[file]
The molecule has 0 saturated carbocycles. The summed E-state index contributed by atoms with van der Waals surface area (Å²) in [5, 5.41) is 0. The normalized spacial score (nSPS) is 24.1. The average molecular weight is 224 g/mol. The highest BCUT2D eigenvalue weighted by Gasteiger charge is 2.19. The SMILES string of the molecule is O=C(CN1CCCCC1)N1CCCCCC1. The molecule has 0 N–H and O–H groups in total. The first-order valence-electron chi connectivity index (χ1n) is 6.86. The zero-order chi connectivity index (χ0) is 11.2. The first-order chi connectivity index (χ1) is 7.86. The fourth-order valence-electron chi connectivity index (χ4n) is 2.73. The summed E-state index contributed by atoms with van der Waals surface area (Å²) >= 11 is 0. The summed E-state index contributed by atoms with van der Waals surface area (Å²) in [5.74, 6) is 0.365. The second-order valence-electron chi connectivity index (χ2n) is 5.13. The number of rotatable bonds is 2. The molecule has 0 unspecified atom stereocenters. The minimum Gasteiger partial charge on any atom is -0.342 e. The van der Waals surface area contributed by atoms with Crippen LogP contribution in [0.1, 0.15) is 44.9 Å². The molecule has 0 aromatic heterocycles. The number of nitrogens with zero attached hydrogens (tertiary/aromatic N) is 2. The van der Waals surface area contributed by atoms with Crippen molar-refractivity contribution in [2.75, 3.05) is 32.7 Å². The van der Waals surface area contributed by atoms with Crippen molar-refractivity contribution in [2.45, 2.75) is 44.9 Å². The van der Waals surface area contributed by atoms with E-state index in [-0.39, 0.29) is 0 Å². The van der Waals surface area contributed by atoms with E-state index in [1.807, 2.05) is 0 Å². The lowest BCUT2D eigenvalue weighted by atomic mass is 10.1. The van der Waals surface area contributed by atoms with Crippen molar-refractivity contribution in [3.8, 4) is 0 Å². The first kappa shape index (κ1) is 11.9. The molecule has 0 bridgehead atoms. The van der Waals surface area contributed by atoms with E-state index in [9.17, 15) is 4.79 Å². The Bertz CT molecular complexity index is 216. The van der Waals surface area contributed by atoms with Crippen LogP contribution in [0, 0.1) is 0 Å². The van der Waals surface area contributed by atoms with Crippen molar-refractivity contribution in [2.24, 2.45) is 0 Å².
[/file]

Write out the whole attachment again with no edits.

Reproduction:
The molecule has 0 saturated carbocycles. The summed E-state index contributed by atoms with van der Waals surface area (Å²) in [5, 5.41) is 0. The normalized spacial score (nSPS) is 24.1. The average molecular weight is 224 g/mol. The highest BCUT2D eigenvalue weighted by Gasteiger charge is 2.19. The SMILES string of the molecule is O=C(CN1CCCCC1)N1CCCCCC1. The molecule has 0 N–H and O–H groups in total. The first-order valence-electron chi connectivity index (χ1n) is 6.86. The zero-order chi connectivity index (χ0) is 11.2. The first-order chi connectivity index (χ1) is 7.86. The fourth-order valence-electron chi connectivity index (χ4n) is 2.73. The summed E-state index contributed by atoms with van der Waals surface area (Å²) >= 11 is 0. The summed E-state index contributed by atoms with van der Waals surface area (Å²) in [5.74, 6) is 0.365. The second-order valence-electron chi connectivity index (χ2n) is 5.13. The number of rotatable bonds is 2. The molecule has 0 unspecified atom stereocenters. The minimum Gasteiger partial charge on any atom is -0.342 e. The van der Waals surface area contributed by atoms with Crippen LogP contribution in [0.1, 0.15) is 44.9 Å². The molecule has 0 aromatic heterocycles. The number of nitrogens with zero attached hydrogens (tertiary/aromatic N) is 2. The van der Waals surface area contributed by atoms with Crippen molar-refractivity contribution in [2.75, 3.05) is 32.7 Å². The van der Waals surface area contributed by atoms with Crippen molar-refractivity contribution in [2.45, 2.75) is 44.9 Å². The van der Waals surface area contributed by atoms with E-state index in [-0.39, 0.29) is 0 Å². The van der Waals surface area contributed by atoms with E-state index in [1.807, 2.05) is 0 Å². The lowest BCUT2D eigenvalue weighted by atomic mass is 10.1. The van der Waals surface area contributed by atoms with Crippen molar-refractivity contribution in [3.8, 4) is 0 Å². The first kappa shape index (κ1) is 11.9. The molecule has 0 bridgehead atoms. The van der Waals surface area contributed by atoms with E-state index in [9.17, 15) is 4.79 Å². The Bertz CT molecular complexity index is 216. The van der Waals surface area contributed by atoms with Crippen LogP contribution in [0, 0.1) is 0 Å². The van der Waals surface area contributed by atoms with Crippen molar-refractivity contribution in [2.24, 2.45) is 0 Å².